"Prague never lets you go… this dear little mother has sharp claws" Franz Kafka
Prague might be the new party town of Europe, but it has a lot more to offer. Famous beer aside, the old capital of Bohemia has been a magnet for over 1,000 years.
Thanks to state planning after the Second World War, Prague has kept its visual beauty even as it’s become a modern continental city. The Baroque palaces and countless churches have earned Prague the nickname “city of a hundred spires”, and the centre is now a UNESCO World Heritage Site. For the modern visitor, the city’s strengths are its museums and theatres, but a surge in tourism has also sprung excellent restaurants and bars.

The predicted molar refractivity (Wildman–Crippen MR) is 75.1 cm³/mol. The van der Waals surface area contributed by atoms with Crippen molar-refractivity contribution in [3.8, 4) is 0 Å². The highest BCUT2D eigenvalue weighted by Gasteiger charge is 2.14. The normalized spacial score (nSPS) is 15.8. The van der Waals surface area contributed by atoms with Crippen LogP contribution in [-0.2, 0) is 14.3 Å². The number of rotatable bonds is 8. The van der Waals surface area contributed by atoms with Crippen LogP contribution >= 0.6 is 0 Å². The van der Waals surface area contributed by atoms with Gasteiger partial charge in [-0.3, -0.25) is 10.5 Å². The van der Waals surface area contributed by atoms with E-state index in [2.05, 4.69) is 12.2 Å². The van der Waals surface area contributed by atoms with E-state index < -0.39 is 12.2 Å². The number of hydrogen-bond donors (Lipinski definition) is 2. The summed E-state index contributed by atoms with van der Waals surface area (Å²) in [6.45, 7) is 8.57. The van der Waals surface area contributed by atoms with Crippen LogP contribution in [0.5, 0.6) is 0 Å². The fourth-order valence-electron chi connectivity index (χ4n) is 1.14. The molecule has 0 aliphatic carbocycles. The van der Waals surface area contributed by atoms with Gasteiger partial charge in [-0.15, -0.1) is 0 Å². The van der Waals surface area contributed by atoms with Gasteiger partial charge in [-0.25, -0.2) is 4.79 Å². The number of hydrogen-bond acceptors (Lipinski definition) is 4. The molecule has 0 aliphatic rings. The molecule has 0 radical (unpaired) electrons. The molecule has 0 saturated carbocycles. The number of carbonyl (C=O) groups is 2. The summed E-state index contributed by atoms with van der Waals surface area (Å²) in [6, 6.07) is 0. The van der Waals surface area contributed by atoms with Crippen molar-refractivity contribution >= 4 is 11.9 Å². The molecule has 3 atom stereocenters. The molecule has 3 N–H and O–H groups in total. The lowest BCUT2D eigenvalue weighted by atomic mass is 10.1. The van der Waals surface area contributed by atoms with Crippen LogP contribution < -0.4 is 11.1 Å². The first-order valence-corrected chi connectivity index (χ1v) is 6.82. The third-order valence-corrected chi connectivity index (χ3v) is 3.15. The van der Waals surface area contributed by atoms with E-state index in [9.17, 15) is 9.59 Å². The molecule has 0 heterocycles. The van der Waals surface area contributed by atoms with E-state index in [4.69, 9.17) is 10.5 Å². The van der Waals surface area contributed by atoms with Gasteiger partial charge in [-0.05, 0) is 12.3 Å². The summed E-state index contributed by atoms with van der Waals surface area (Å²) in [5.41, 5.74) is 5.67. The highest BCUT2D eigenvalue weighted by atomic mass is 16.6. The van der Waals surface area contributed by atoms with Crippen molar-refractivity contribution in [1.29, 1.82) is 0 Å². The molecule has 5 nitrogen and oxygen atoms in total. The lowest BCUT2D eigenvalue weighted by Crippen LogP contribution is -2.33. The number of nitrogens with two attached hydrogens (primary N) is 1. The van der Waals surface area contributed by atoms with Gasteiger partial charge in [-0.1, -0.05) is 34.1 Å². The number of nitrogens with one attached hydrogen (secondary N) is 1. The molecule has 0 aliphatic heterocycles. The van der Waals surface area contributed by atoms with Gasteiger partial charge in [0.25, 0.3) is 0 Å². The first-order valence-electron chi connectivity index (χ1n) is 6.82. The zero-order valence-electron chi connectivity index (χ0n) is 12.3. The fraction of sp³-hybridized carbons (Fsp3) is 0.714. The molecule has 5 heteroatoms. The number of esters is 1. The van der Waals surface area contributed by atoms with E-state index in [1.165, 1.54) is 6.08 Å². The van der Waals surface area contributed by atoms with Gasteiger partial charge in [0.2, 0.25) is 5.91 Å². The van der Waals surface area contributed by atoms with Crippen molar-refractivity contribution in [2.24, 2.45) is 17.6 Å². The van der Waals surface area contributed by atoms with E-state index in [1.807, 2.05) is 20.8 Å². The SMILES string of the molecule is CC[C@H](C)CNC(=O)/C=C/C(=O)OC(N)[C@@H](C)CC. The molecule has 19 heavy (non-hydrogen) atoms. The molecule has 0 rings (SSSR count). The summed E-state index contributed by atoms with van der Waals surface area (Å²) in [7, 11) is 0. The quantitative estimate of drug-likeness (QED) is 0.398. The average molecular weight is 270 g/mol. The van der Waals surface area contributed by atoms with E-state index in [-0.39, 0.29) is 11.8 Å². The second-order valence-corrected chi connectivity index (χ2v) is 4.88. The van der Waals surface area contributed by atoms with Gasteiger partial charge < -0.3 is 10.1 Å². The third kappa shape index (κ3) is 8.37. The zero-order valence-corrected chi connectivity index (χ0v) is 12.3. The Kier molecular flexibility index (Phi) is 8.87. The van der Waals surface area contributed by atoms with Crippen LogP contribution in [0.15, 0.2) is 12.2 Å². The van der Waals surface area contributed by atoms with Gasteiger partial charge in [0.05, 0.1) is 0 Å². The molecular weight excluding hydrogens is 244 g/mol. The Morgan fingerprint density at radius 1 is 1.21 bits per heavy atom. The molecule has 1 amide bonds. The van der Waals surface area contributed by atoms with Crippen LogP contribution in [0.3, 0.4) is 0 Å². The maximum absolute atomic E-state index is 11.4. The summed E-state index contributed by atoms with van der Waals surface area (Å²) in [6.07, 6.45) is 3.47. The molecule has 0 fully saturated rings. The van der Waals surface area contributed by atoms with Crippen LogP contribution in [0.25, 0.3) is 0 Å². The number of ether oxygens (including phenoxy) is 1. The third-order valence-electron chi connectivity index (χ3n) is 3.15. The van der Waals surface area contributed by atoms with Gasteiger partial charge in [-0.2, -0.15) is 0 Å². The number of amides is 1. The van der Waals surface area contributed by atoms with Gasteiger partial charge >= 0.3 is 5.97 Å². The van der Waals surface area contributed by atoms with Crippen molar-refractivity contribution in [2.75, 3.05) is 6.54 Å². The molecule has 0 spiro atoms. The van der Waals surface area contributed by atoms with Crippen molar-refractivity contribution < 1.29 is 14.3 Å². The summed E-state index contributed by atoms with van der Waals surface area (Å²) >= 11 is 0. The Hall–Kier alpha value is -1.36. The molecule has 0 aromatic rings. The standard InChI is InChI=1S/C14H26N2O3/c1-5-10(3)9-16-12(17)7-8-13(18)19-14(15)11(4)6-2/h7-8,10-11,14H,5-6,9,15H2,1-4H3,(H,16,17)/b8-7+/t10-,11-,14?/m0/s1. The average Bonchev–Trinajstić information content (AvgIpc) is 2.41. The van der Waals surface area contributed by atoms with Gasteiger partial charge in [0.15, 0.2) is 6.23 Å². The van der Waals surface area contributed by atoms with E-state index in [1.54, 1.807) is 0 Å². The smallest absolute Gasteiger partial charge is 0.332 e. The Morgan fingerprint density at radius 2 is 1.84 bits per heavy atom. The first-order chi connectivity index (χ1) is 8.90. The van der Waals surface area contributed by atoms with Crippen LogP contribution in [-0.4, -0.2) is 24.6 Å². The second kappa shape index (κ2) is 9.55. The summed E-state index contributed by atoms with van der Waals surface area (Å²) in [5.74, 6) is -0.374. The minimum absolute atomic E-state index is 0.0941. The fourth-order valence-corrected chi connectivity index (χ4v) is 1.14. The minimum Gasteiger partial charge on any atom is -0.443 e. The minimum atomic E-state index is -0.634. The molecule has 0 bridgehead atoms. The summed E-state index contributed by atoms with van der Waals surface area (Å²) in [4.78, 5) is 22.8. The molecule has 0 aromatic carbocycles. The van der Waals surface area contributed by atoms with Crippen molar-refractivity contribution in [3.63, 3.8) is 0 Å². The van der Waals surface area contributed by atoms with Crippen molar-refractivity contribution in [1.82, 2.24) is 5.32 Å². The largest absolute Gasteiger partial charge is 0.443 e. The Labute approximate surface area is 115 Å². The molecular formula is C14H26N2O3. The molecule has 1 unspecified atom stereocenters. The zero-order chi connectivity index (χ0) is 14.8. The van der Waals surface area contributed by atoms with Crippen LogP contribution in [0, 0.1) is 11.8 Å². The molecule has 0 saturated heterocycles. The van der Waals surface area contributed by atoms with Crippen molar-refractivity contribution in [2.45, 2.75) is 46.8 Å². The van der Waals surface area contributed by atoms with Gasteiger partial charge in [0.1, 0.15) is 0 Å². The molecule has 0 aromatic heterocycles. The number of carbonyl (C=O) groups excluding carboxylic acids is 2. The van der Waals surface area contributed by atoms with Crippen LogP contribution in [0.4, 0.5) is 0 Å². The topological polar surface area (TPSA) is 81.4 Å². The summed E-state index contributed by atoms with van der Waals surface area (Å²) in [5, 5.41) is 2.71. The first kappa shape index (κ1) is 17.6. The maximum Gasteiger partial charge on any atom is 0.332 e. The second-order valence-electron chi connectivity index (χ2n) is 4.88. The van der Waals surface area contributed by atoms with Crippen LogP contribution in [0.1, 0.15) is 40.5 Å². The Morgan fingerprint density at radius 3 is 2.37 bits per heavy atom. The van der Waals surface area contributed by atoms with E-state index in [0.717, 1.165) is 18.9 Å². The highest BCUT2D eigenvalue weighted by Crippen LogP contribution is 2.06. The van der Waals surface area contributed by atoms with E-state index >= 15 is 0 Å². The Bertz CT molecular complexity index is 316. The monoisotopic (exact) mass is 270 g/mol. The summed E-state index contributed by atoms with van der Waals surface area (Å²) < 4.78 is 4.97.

At the turn of the 20th century, Prague was an artistic hive. Buoyed by Bohemian coffee-house culture, it was home to writers, artists and designers. Franz Kafka, sometimes called the greatest author of modern times, lived here, as did fashion legend Hana Podolská and composer Antonín Dvořák. Something of that creative atmosphere remains in the winding streets, the annual Spring Music Festival, and the grand Palace of Culture, completed in 1981. Intense or laid back, low or high culture, Prague can mould itself to any trip.
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